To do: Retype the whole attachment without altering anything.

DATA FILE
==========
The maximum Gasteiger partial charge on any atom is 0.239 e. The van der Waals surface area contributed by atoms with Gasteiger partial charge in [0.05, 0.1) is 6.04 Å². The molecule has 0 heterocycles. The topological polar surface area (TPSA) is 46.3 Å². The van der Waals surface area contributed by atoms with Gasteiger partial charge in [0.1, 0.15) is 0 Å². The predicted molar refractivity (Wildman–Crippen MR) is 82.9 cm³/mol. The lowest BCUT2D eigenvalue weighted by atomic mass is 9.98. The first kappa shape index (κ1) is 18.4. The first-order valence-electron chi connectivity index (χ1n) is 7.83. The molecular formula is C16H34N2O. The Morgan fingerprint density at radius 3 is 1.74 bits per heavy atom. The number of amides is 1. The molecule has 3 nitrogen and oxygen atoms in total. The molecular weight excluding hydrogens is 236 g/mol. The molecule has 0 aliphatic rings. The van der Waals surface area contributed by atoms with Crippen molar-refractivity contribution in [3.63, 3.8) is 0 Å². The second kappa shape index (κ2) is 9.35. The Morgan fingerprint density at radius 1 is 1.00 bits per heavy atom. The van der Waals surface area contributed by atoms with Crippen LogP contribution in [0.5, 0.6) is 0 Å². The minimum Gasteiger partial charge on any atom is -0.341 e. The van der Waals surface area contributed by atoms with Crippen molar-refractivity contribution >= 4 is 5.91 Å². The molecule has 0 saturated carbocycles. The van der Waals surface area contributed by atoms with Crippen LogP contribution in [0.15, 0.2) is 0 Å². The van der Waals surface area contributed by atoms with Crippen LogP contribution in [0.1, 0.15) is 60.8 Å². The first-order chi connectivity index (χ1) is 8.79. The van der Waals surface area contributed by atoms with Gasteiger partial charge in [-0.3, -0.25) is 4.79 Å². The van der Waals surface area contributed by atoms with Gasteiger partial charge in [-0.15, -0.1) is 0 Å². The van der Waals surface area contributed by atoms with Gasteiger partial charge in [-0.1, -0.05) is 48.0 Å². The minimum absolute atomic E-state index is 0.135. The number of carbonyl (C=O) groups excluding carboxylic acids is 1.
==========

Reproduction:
The maximum Gasteiger partial charge on any atom is 0.239 e. The van der Waals surface area contributed by atoms with Gasteiger partial charge in [0.05, 0.1) is 6.04 Å². The molecule has 0 heterocycles. The topological polar surface area (TPSA) is 46.3 Å². The van der Waals surface area contributed by atoms with Gasteiger partial charge in [0.1, 0.15) is 0 Å². The predicted molar refractivity (Wildman–Crippen MR) is 82.9 cm³/mol. The lowest BCUT2D eigenvalue weighted by atomic mass is 9.98. The first kappa shape index (κ1) is 18.4. The first-order valence-electron chi connectivity index (χ1n) is 7.83. The molecular formula is C16H34N2O. The Morgan fingerprint density at radius 3 is 1.74 bits per heavy atom. The number of amides is 1. The molecule has 3 nitrogen and oxygen atoms in total. The molecular weight excluding hydrogens is 236 g/mol. The molecule has 0 aliphatic rings. The van der Waals surface area contributed by atoms with Crippen molar-refractivity contribution in [3.63, 3.8) is 0 Å². The second kappa shape index (κ2) is 9.35. The Morgan fingerprint density at radius 1 is 1.00 bits per heavy atom. The van der Waals surface area contributed by atoms with Crippen LogP contribution in [0.5, 0.6) is 0 Å². The minimum Gasteiger partial charge on any atom is -0.341 e. The van der Waals surface area contributed by atoms with Crippen molar-refractivity contribution >= 4 is 5.91 Å². The molecule has 0 saturated carbocycles. The van der Waals surface area contributed by atoms with Crippen LogP contribution in [0.15, 0.2) is 0 Å². The van der Waals surface area contributed by atoms with Crippen LogP contribution in [0.1, 0.15) is 60.8 Å². The first-order chi connectivity index (χ1) is 8.79. The van der Waals surface area contributed by atoms with Gasteiger partial charge in [-0.3, -0.25) is 4.79 Å². The van der Waals surface area contributed by atoms with Gasteiger partial charge in [-0.15, -0.1) is 0 Å². The van der Waals surface area contributed by atoms with Gasteiger partial charge in [-0.1, -0.05) is 48.0 Å². The minimum absolute atomic E-state index is 0.135. The number of carbonyl (C=O) groups excluding carboxylic acids is 1.